Baking Powder: Be sure it’s fresh. (See my previous post on how to test baking powder.)
Extracts: Always use pure extracts. These are distilled from the essential flavors of vanilla beans, flowers, nuts, and coffee. Artificial, or imitation, extracts are usually made with ingredients like petroleum and coal tar. Not very appetizing. Plus, imitation extracts have a fake approximation of the flavor you’re trying to enhance in your baked goods and can potentially ruin the flavor of your recipe.
A Few Cake Troubleshooting Tips:
1. Be sure all your ingredients are at room temperature. This will help your cake batter blend into a more even mixture. However, when it comes to butter, do not use melted unless specified in a recipe. Melted butter separates and can make your cake greasy.
2. When you cream together the butter and sugar, be sure that it becomes a light, fluffy mixture. The added air helps to make the cake lighter, and produces a less dense cake.
3. Be sure that the eggs are added one at a time and the batter is thoroughly blended after each egg. Otherwise, your cake will be dense and flat.
4. Be sure you use the correct size pan for your recipe. Too much batter in the pan, the outsides of the cake overcook before the middle is done. Too little batter, your cake can overcook and have a crispy crust.
5. Make sure you adjust your oven temperature so your cake will cook evenly and thoroughly. *Remember, oven temperatures in recipes are for the ovens used to test the recipe. Everyone’s ovens cook differently. You know whether your oven cooks hot or cold.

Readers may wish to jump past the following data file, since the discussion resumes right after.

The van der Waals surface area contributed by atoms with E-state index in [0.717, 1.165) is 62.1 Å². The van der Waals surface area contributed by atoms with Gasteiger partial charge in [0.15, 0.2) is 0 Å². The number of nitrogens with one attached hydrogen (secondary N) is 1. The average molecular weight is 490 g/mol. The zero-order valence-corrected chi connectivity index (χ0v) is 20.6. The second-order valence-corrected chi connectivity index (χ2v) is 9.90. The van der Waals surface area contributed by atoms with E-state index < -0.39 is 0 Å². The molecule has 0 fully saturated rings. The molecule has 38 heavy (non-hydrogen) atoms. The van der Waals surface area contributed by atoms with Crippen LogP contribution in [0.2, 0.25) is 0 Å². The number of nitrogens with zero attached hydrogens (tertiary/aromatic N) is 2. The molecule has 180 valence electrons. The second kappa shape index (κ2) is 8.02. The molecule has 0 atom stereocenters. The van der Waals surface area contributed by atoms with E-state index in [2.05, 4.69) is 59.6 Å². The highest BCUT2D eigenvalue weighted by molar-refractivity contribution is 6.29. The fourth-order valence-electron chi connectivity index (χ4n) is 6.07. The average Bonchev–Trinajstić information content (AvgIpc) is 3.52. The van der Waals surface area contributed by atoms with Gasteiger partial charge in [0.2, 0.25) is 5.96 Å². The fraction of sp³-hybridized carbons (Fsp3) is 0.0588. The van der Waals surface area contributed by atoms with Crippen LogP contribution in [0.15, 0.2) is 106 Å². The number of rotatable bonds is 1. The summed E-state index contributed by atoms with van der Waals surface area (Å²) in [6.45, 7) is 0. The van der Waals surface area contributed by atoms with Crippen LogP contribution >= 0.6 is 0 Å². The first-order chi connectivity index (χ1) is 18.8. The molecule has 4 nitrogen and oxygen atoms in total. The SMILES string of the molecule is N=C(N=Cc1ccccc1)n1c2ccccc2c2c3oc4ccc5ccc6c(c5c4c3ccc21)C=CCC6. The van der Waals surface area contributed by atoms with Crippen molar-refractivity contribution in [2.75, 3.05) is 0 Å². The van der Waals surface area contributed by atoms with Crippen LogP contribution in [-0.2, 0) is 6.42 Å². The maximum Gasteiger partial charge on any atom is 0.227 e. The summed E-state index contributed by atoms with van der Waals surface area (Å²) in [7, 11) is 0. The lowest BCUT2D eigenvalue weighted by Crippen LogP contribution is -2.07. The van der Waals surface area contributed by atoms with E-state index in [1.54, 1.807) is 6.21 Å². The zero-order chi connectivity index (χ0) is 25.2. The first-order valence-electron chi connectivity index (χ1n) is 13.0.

6. If you have more than one cake pan in the oven at a time, be sure the pans are not too close together. Otherwise, they will bake unevenly because there’s not enough hot air circulating around the pans.
7. If your oven cooks unevenly, and most ovens do, about half way through the baking time, rotate the baking pans, and/or, if you have more than one pan, switch racks.
8. Always let the cake cool completely before adding any frosting or decoration.
(Some of the above information comes from In The Sweet Kitchen by Regan Daley)
Now, on to the recipe.
In this cake recipe, I have a rather unusual ingredient, coconut milk. Since this is a coconut cake, I wanted to take the flavor to the next level, so to speak. Since coconut milk is heavier, viscosity-wise, than whole (sweet) milk, this does result in a slightly denser cake.
2 c. cake flour (preferably unbleached – it can be found everywhere now)
1 tbsp. baking powder
½ tsp. salt (use sea or kosher salt, not table salt)
½ c. butter, softened (unsalted., please If you can use European style butter, even better)